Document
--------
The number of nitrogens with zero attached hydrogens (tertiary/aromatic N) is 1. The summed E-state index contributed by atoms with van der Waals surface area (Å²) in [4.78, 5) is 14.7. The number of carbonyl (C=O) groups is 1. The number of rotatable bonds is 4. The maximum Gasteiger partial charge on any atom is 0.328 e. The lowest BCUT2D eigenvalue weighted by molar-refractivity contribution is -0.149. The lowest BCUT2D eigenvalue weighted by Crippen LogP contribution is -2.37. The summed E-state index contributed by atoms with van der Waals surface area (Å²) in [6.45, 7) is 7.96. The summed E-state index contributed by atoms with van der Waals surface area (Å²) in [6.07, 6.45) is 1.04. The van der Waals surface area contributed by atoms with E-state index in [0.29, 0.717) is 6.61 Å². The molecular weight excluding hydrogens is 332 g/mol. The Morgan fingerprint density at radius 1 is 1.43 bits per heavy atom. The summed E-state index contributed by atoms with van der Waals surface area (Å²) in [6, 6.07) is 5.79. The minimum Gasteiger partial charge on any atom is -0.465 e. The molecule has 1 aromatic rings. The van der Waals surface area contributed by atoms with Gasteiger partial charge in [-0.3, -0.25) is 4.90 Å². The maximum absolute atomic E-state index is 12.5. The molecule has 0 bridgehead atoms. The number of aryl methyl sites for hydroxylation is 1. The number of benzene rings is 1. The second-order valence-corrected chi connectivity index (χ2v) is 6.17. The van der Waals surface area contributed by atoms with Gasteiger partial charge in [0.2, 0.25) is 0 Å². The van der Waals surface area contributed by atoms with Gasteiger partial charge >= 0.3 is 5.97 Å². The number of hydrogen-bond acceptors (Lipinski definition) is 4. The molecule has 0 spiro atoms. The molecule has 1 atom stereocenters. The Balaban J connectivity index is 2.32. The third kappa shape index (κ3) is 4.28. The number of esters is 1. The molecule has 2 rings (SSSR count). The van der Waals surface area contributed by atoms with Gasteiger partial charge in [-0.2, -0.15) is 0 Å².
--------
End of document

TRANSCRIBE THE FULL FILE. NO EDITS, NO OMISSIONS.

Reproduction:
The number of nitrogens with zero attached hydrogens (tertiary/aromatic N) is 1. The summed E-state index contributed by atoms with van der Waals surface area (Å²) in [4.78, 5) is 14.7. The number of carbonyl (C=O) groups is 1. The number of rotatable bonds is 4. The maximum Gasteiger partial charge on any atom is 0.328 e. The lowest BCUT2D eigenvalue weighted by molar-refractivity contribution is -0.149. The lowest BCUT2D eigenvalue weighted by Crippen LogP contribution is -2.37. The summed E-state index contributed by atoms with van der Waals surface area (Å²) in [6.45, 7) is 7.96. The summed E-state index contributed by atoms with van der Waals surface area (Å²) in [6.07, 6.45) is 1.04. The van der Waals surface area contributed by atoms with E-state index in [0.29, 0.717) is 6.61 Å². The molecular weight excluding hydrogens is 332 g/mol. The Morgan fingerprint density at radius 1 is 1.43 bits per heavy atom. The summed E-state index contributed by atoms with van der Waals surface area (Å²) in [6, 6.07) is 5.79. The minimum Gasteiger partial charge on any atom is -0.465 e. The molecule has 1 aromatic rings. The van der Waals surface area contributed by atoms with Gasteiger partial charge in [-0.3, -0.25) is 4.90 Å². The maximum absolute atomic E-state index is 12.5. The molecule has 0 bridgehead atoms. The number of aryl methyl sites for hydroxylation is 1. The number of benzene rings is 1. The second-order valence-corrected chi connectivity index (χ2v) is 6.17. The van der Waals surface area contributed by atoms with Gasteiger partial charge in [0.2, 0.25) is 0 Å². The van der Waals surface area contributed by atoms with Gasteiger partial charge >= 0.3 is 5.97 Å². The number of hydrogen-bond acceptors (Lipinski definition) is 4. The molecule has 0 spiro atoms. The molecule has 1 atom stereocenters. The Balaban J connectivity index is 2.32. The third kappa shape index (κ3) is 4.28. The number of esters is 1. The molecule has 2 rings (SSSR count). The van der Waals surface area contributed by atoms with Gasteiger partial charge in [-0.2, -0.15) is 0 Å².